Gosh, it’s been a long time since I posted on here. Sorry about that. Breaking the silence, then, is a lengthy appraisal of Christine Love’s don’t take it personally, babe, it just ain’t your story. Onwards!
Christine Love’s new visual-novel-slash-indie-game, don’t take it personally, babe, it just ain’t your story, has a lot of characters in it. But the person who’s really important in this lengthy story is you. Not your protagonist, but you.
While this is hinted at from the start, it wasn’t until somewhere around the two-thirds mark that it fully hit home, when I stumbled upon the opportunity to view pornographic photographs of a teenage girl, a student taught by player character John Rook.
It’s only a game, right? It’s only a story. It looks like a visual novel. The character art is of distinctly manga style. What I was going to see would be far tamer than the stuff you just can’t avoid in this day of the internet.
But still: holy fuck.
I got up, and walked around the room a little. I filled up a bottle of water, then sat back down.
If I wanted to view the photos, I needed a password. In what is the only true nod to don’t take it personally’s spiritual predecessor, Digital: A Love Story, you’re invited to attempt to access a private folder, but how to do so is not immediately apparent. What happened next was quite interesting, for a whole multitude of reasons linked to the surprisingly complex story this game tells. I tabbed out, and googled ‘don’t take it personally christine love password’. And I found it, helpfully provided on Christine’s blog.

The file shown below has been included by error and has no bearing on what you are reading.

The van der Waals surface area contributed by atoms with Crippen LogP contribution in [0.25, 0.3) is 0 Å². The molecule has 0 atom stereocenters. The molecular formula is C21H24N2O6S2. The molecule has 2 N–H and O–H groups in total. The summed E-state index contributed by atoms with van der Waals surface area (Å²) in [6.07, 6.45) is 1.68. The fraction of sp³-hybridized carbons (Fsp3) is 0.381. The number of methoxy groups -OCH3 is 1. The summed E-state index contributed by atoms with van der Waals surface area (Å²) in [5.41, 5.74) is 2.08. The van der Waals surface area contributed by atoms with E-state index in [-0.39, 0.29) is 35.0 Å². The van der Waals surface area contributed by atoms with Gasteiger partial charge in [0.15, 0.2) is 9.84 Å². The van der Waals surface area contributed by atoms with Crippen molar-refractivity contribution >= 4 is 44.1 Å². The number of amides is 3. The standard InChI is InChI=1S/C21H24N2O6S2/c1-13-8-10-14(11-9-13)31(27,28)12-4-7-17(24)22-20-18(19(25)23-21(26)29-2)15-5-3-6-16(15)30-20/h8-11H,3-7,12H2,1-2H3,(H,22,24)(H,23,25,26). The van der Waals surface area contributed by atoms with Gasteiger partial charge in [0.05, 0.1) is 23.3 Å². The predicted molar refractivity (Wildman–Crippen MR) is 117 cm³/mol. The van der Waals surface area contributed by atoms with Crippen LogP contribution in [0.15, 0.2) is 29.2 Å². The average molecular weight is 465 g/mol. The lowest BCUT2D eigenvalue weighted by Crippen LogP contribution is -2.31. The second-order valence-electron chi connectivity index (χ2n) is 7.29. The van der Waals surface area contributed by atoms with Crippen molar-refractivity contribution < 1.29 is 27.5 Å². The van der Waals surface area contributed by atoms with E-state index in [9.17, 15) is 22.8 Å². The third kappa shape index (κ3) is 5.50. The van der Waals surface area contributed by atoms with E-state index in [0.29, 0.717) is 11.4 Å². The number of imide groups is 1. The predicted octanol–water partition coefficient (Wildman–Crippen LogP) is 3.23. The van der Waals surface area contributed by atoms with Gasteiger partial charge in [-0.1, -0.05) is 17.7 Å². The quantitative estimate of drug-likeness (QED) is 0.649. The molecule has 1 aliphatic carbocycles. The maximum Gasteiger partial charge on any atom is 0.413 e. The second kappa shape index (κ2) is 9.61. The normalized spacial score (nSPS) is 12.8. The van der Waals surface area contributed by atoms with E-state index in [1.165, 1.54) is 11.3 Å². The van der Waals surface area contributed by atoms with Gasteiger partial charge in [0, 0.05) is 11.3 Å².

I looked at the photo. And at the next one, when it appeared. And, finally, at the third. The revealing one.
Rewind. You, John Rook, are a new teacher drafted in some time into the school year. As you start, like in Digital, you’re directed to your email inbox. There, you find a message from the principal, your boss, explaining that in an experimental move all teaching staff have full access to their students’ Amie accounts.